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EPA Investigating Michigan's Loss of Wetlands

April 19, 1997 | By Keith Schneider
and Terry Miller
Great Lakes Bulletin News Service

Responding to evidence that Michigan's regulators are failing to enforce wetlands protection laws, the U.S. Environmental Protection Agency has undertaken a comprehensive review of the Engler Administration's record.

The EPA regional office in Chicago wrote last February to Department of Environmental Quality Director Russell Harding and Attorney General Frank Kelley. The letter expressed concerns that Michigan is not meeting "basic levels of environmental protection," and asked for a response to numerous questions about the quality and integrity of the state's natural resource programs.

The EPA review was prompted in part by a new report, Assault on Michigan's Wetlands, produced by the Michigan Environmental Council and the Lone Tree Council. The report contends that the DEQ is failing to protect Michigan's 5.5 million acres of wetlands.

Mr. Harding called the report "highly partisan," and "not true." He added, "The Michigan Department of Environmental Quality is committed to continued improvement of our wetlands programs, in concert with national advances in wetland science and policy."

Michigan and New Jersey are the only two states authorized by the federal government to administer the wetland protection program. In Michigan's case, the autonomy was allowed in large part because of the strength of the state's Goemaere-Anderson Wetland Protection Act. Since its passage in 1979, the Act has provided standards for wetlands protection that exceeded the federal government's.

Assault on Michigan's Wetlands, however, documents specific lapses in state oversight that are causing Michigan's wetlands to be developed at an accelerating rate. The study is based on six months of research, which included interviews with state regulators and details from internal records obtained through the Freedom of Information Act.

The report documents an instance of "political abuse of the wetland permit program." The Bay City District Supervisor for the DEQ, Rob Zbiciak, was removed from his job for enforcing state wetlands law. Mr. Zbiciak was transferred to Lansing after the intervention of four Saginaw Bay area legislators, who were seeking permits to allow the filling of wetlands on behalf of developers in their districts. Mr. Zbiciak was replaced by an employee with no experience in wetlands regulation.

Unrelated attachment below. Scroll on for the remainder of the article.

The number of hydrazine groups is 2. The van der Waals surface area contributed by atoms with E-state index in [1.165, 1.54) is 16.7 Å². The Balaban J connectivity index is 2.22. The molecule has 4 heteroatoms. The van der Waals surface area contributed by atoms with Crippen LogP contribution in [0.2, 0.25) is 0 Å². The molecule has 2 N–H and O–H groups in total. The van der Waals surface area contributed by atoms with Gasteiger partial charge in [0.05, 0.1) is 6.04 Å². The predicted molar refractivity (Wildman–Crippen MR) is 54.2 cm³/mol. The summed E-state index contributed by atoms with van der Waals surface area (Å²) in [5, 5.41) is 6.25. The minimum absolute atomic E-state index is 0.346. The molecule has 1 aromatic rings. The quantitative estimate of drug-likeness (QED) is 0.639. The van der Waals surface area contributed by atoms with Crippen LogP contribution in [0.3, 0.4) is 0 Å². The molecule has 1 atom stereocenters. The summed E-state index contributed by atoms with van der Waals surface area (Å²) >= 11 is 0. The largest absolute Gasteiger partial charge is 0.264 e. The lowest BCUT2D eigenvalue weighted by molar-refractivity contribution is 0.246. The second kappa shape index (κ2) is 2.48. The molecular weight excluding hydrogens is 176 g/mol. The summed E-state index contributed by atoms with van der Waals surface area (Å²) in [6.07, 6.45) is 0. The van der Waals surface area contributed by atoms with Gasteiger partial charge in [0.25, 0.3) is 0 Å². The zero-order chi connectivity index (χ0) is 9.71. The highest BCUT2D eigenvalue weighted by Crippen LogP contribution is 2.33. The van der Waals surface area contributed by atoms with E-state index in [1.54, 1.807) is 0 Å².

The report also identifies a bias toward development in decisions made by two administrative law judges appointed by Mr. Harding.

The judges consistently supported wetland losses, often for surprising reasons. In one case, a judge ruled in favor of a developer because the DEQ staff failed to inventory "the specific number and types of insects, songbirds, frogs, fish and other wildlife populations that would be affected by the fill."

Other findings in the report include:

• About 1,000 acres of Michigan's wetlands are lost to development each year.

• The losses are a result of: unlicensed and unpermitted construction; fills authorized by DEQ permits; loopholes in the law; and budget cuts in enforcement programs.

• The state has no accounting system for the thousands of permits issued for wetland losses under one acre.
• In at least three cases, the DEQ's senior officials recommended wetland destruction and ignored the professional decisions of its own field staff, or of the DNR Wildlife and Fisheries divisions. G

Terry Miller is chair of the Lone Tree Council, which works for the environmental quality of the Saginaw Bay watershed. Dave Dempsey of the Michigan Environmental Council provided assistance for this article.

For a copy of Assault on Michigan's Wetlands, contact the Michigan Environmental Council, 115 West Allegan, Suite 10-B, Lansing, MI 48933; Tel. 517-487-9539.

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